Format

Send to

Choose Destination
See comment in PubMed Commons below
MBio. 2014 Feb 4;5(1):e00915-13. doi: 10.1128/mBio.00915-13.

Phosphoregulation of Nap1 plays a role in septin ring dynamics and morphogenesis in Candida albicans.

Abstract

Nap1 has long been identified as a potential septin regulator in yeasts. However, its function and regulation remain poorly defined. Here, we report functional characterization of Nap1 in the human-pathogenic fungus Candida albicans. We find that deletion of NAP1 causes constitutive filamentous growth and changes of septin dynamics. We present evidence that Nap1's cellular localization and function are regulated by phosphorylation. Phos-tag gel electrophoresis revealed that Nap1 phosphorylation is cell cycle dependent, exhibiting the lowest level around the time of bud emergence. Mass spectrometry identified 10 phosphoserine and phosphothreonine residues in a cluster near the N terminus, and mutation of these residues affected Nap1's localization to the septin ring and cellular function. Nap1 phosphorylation involves two septin ring-associated kinases, Cla4 and Gin4, and its dephosphorylation occurs at the septin ring in a manner dependent on the phosphatases PP2A and Cdc14. Furthermore, the nap1Δ/Δ mutant and alleles carrying mutations of the phosphorylation sites exhibited greatly reduced virulence in a mouse model of systemic candidiasis. Together, our findings not only provide new mechanistic insights into Nap1's function and regulation but also suggest the potential to target Nap1 in future therapeutic design.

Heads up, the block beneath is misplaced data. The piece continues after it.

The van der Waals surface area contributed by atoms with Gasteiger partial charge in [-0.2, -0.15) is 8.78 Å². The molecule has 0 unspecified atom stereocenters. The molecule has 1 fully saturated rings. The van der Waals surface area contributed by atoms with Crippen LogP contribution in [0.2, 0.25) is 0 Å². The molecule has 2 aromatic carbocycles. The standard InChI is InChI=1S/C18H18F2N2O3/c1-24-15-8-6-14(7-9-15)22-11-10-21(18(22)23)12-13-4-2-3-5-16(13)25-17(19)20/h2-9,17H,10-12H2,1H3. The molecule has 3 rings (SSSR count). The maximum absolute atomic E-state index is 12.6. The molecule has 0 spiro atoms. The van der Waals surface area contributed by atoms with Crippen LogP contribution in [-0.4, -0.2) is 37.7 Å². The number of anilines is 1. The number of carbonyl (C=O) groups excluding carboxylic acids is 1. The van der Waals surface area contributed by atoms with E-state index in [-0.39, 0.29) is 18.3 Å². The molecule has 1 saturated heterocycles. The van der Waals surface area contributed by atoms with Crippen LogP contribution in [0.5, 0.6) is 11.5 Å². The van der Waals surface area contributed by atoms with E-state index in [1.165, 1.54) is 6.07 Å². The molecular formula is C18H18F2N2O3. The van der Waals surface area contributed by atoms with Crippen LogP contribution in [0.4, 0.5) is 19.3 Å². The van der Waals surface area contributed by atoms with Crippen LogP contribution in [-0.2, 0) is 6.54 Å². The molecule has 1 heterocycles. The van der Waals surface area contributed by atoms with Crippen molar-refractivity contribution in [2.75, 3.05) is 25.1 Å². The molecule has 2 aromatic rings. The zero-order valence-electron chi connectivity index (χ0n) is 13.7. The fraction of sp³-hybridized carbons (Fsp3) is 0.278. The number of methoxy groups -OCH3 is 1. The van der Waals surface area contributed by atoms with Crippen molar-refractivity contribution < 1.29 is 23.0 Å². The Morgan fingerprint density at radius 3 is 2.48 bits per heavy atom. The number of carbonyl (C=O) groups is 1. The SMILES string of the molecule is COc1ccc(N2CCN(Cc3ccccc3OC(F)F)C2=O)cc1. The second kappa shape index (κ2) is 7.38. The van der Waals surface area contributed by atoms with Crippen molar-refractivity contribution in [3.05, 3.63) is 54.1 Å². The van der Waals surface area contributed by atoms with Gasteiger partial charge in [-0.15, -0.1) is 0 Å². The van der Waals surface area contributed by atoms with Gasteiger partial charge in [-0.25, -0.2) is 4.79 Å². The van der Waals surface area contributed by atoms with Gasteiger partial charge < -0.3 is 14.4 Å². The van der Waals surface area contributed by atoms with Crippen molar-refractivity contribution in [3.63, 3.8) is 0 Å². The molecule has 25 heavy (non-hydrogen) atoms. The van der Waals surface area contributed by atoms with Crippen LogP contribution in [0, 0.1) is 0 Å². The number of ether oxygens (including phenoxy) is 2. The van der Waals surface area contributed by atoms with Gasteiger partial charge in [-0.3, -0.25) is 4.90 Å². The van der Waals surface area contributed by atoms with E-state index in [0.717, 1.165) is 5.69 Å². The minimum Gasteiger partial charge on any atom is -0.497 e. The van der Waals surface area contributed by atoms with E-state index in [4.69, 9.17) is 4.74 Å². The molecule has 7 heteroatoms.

IMPORTANCE:

Septins are conserved filament-forming GTPases involved in a wide range of cellular events, such as cytokinesis, exocytosis, and morphogenesis. In Candida albicans, the most prevalent human fungal pathogen, septin functions are indispensable for its virulence. However, the molecular mechanisms by which septin structures are regulated are poorly understood. In this study, we deleted NAP1, a gene encoding a putative septin regulator, in C. albicans and found that cells lacking NAP1 showed abnormalities in morphology, invasive growth, and septin ring dynamics. We identified a conserved N-terminal phosphorylation cluster on Nap1 and demonstrated that phosphorylation at these sites regulates Nap1 localization and function. Importantly, deletion of NAP1 or mutation in the N-terminal phosphorylation cluster strongly reduced the virulence of C. albicans in a mouse model of systemic infection. Thus, this study not only provides mechanistic insights into septin regulation but also suggests Nap1 as a potential antifungal target.

PMID:
24496790
PMCID:
PMC3950511
DOI:
10.1128/mBio.00915-13
[Indexed for MEDLINE]
Free PMC Article
PubMed Commons home

PubMed Commons

0 comments
How to join PubMed Commons

    Supplemental Content

    Full text links

    Icon for HighWire Icon for PubMed Central
    Loading ...
    Support Center